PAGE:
Sarala Das was a great poet with remarkable vision. He was a true “muni” or a sage-writer. He introduces himself as a farmer by birth “janme krusiakaari” and admits with great humility of his ignorance of how a ‘Dharma Granth’ or scripture like Mahabharat is to be written, “na jaane saastra bidhi”.

But his composition was not one of a novice.  It is, indeed, a masterpiece written in a metre that very closely mimics the flow of colloquial, spoken Odia and uses words with Prakrit, Arabic and Persian origins. Communicating in the spoken or oral tradition with the readers, he earned the title of The Father of Odia Language.

I have no hesitation in saying that Sarala Das with his literary genius has enriched Odia language and culture. No wonder, Odia came to be recognized by the Government of India as a Classical Language of India with Sarala Das standing as a beacon. I join you in paying my sincerest respects to Sarala Das!

I understand that Sarala Das’s characterization of heroes and heroines in his Mahabharata has inspired many later authors to take a character or two and weave a full novel around them. Sarala’s women characters are strong and endowed with remarkable qualities of head and heart. They act with great courage and confidence.

Even lesser known characters such as Hidimba and her son, Ghatotkacha also get considerable attention in the work of Sarala Das.

As I have said earlier, many authors have adopted a character or two to build the narrative of a full-length novel. I need not remind the intellectuals here that we have in our midst, Smt. Pratibha Ray, who has given a bold characterization of Draupadi in her Oriya classic “Yajnaseni” which won her the coveted Jnanpeeth award. The grand literary tradition of Odisha is alive and vibrant because of such literary icons.

Sarala Das’s Mahabharata draws upon the local context that makes his work so relevant to all Odias. For example, one who makes a pilgrimage to Lord Jagannath in Puri will notice Paitatapaban Flag atop the NilaChakra disc at the Jagannath Temple. The guide accompanying you will tell you that eight Navagunjaras are carved on the outer circumference of the disc. Sarala Das’s Mahabharat has eulogized Navagunjara, represented as a manifestation of Lord Vishnu. Significantly, no other version of Mahabharata has this story.

It is in the fitness of things that Sarala Sahitya Sansad, which is named after the great poet, is celebrating the 600th Birth Anniversary of Sarala Das.

I once again congratulate my friend Biswabhushan ji who not only had an illustrious career in public service but also is a noted author of several books.

I am happy that the Sarala Sahitya Sansad has given me an opportunity to visit this Millennium City of Cuttack which is emerging as a very vibrant centre of Odisha’s cultural ethos. The fact that the popularity of the Mahabharata written by Sarala Das has not dimmed even after hundreds of years shows the importance of writing and communicating in simple, colloquial language.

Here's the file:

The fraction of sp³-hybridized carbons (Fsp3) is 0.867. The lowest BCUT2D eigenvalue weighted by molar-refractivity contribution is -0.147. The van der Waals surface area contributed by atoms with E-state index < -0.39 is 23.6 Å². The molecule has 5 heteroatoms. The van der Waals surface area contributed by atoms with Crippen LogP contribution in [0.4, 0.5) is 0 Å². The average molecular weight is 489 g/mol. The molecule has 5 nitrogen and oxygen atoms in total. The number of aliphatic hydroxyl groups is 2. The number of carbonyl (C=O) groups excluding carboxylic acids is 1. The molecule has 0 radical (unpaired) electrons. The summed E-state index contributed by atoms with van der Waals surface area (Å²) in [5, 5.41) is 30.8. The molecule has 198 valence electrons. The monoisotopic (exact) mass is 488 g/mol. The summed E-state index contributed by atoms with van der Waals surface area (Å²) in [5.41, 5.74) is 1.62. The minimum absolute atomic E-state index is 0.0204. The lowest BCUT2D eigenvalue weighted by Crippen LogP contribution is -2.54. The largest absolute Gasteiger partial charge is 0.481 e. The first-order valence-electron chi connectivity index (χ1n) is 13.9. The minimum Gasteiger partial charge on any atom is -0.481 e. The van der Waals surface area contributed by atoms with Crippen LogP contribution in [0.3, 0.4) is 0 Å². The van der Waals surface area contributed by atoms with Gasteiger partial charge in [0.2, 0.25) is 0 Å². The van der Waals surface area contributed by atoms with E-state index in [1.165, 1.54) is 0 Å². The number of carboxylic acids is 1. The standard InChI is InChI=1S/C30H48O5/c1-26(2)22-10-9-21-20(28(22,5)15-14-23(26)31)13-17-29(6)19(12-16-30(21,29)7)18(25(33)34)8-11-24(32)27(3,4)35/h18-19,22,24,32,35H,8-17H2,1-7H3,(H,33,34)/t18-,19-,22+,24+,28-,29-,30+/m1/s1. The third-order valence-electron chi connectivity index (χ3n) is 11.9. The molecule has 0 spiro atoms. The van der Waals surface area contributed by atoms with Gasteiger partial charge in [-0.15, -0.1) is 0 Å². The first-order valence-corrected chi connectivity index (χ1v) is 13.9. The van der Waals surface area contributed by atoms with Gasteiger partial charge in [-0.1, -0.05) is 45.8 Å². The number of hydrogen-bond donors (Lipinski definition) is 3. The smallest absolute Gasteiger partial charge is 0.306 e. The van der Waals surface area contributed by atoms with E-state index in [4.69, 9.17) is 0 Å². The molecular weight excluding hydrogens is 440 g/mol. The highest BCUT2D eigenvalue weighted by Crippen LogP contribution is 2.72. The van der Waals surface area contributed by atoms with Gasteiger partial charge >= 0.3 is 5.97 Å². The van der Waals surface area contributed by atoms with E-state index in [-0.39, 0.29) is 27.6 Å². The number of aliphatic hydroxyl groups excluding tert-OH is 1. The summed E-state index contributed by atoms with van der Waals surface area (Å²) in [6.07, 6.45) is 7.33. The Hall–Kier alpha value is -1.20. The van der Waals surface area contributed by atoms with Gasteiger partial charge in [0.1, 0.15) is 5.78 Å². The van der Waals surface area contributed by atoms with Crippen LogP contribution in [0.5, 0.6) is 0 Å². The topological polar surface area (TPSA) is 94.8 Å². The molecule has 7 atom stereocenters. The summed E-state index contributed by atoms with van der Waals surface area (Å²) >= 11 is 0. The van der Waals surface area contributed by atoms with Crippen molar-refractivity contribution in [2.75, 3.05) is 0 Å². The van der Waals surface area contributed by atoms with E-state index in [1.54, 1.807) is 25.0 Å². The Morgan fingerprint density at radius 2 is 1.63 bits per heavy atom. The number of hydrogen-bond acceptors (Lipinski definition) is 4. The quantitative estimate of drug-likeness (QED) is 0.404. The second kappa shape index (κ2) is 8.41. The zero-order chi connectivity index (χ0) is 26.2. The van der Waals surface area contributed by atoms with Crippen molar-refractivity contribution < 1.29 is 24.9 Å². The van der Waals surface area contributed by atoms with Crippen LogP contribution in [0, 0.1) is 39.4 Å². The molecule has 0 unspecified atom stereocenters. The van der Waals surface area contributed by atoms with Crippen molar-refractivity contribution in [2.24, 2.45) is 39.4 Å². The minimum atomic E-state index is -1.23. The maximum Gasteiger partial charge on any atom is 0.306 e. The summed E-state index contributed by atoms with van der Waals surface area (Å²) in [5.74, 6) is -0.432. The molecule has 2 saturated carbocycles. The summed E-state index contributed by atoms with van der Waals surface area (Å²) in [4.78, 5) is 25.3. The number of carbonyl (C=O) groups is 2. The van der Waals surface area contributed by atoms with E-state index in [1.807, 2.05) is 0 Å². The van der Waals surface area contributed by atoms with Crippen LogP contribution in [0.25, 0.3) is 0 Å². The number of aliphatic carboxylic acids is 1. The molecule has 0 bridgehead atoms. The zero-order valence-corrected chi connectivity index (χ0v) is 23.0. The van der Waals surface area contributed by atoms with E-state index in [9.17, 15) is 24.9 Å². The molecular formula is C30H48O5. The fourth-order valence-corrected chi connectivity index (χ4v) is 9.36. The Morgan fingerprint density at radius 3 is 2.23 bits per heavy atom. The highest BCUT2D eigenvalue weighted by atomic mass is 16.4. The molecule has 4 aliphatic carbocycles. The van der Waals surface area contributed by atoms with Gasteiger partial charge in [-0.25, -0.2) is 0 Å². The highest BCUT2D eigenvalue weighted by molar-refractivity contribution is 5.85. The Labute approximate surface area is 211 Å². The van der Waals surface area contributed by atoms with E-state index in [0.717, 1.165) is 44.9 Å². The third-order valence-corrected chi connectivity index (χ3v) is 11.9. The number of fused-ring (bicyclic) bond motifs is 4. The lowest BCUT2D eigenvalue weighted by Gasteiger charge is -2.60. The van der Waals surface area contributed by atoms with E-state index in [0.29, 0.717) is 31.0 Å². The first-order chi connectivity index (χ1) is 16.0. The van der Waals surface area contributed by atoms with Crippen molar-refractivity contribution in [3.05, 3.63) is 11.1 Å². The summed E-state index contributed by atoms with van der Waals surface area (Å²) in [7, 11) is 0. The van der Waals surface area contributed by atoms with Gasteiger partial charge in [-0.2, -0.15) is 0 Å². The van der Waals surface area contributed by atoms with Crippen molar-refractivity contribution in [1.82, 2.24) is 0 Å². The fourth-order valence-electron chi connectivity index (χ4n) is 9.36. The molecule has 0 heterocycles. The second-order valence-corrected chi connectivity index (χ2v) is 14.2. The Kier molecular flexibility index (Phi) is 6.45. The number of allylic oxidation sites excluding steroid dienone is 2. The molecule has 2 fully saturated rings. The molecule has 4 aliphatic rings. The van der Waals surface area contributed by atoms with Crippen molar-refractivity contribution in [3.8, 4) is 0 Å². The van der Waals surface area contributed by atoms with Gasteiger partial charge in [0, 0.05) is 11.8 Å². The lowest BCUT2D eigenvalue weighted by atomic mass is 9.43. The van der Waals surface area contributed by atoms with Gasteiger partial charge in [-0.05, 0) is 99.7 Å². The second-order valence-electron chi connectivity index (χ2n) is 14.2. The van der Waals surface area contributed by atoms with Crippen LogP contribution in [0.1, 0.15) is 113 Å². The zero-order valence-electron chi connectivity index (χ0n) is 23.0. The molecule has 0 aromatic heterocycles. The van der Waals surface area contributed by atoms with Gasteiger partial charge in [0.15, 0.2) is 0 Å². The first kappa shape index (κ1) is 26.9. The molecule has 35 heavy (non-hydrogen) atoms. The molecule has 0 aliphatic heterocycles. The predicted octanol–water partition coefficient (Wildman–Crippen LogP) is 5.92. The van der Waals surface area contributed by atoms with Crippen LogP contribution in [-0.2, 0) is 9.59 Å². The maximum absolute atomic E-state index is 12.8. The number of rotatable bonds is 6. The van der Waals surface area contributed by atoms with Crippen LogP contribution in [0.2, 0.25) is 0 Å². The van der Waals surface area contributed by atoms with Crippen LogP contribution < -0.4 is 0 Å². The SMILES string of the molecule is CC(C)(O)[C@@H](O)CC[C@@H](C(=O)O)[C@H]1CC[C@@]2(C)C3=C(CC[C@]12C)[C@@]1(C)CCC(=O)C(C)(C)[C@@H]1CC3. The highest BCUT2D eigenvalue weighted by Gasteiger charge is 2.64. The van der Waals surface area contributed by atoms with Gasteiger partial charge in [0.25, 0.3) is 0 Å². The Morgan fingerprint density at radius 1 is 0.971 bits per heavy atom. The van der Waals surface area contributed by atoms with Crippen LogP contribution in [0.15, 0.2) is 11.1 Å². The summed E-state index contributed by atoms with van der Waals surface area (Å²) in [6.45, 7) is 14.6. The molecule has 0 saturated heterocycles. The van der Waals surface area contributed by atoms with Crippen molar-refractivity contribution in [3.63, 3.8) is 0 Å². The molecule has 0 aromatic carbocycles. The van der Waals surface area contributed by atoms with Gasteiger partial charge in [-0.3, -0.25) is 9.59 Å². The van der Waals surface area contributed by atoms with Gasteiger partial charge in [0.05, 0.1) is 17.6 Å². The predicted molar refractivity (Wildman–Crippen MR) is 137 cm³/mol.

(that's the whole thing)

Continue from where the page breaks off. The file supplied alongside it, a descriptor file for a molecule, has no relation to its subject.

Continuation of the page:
In fact, I have been championing the cause of promoting the use of the mother tongue in every State. Firstly, the medium of instruction up to primary school must be in the mother tongue or local language. Many studies have already catalogued the advantages of studying in mother tongue during early schooling. Besides, the administration and the judiciary too should use the local language to effectively communicate with the people.

Another aspect that needs the attention of all educationists, intellectuals, parents and teachers is the promotion of reading habit among today’s youngsters.

The habit of reading must be inculcated from a young age. This is imperative for their personalities to develop and to wean away children from excessive use of gadgets. Schools should nurture this ability in children and make the fascinating world of books come alive in classrooms.  Reading and writing should be inculcated by teachers to strengthen foundational literacy. More authors should write books for children. These books should be written and illustrated keeping in view the children’s varying interests and abilities.

I am sure the authors, poets and other performing artists of Odisha will continue to enrich the rich cultural legacy they have inherited from literary pioneers like Sarala Das.

I wish the Sarala Sahitya Sansad all the very best in its future endeavours.

Jai Hind!”

About Editor in chief

Ashok Palit has completed his graduation from Upendranath College Soro, Balasore and post graduation from Utkal University in Odia Language and literture.. He has also carved out a niche for himself as a scribe of eminence after joining the profession in 1988. He is also an independent media production professional. He brings loads of experience to Advanced Media, Ashok Palit as a cineaste has been active in film criticism for over three decades. As a film society activist, he soared to eminence for his profound commitment to the art film appreciation and aesthetics of cinema. His mode of discourse is often erudite but always lucid and comprehensible marked by a perfect acumen so rare in the field. A film aesthete with an immense fond of critical sensibilities, he wrote about growth and development of odia cinema in New Indian Express, The Times of India, The Hindustan Times, The Asian Age and Screen. He has been working as an Editor for Cine Samaya from 2002-2004.. He had made solid contribution on cinema in many odia Dailies and weekly such as Samaj, Prajatantra, Dharatri, Samaya, Satabadi, and weekly Samaya.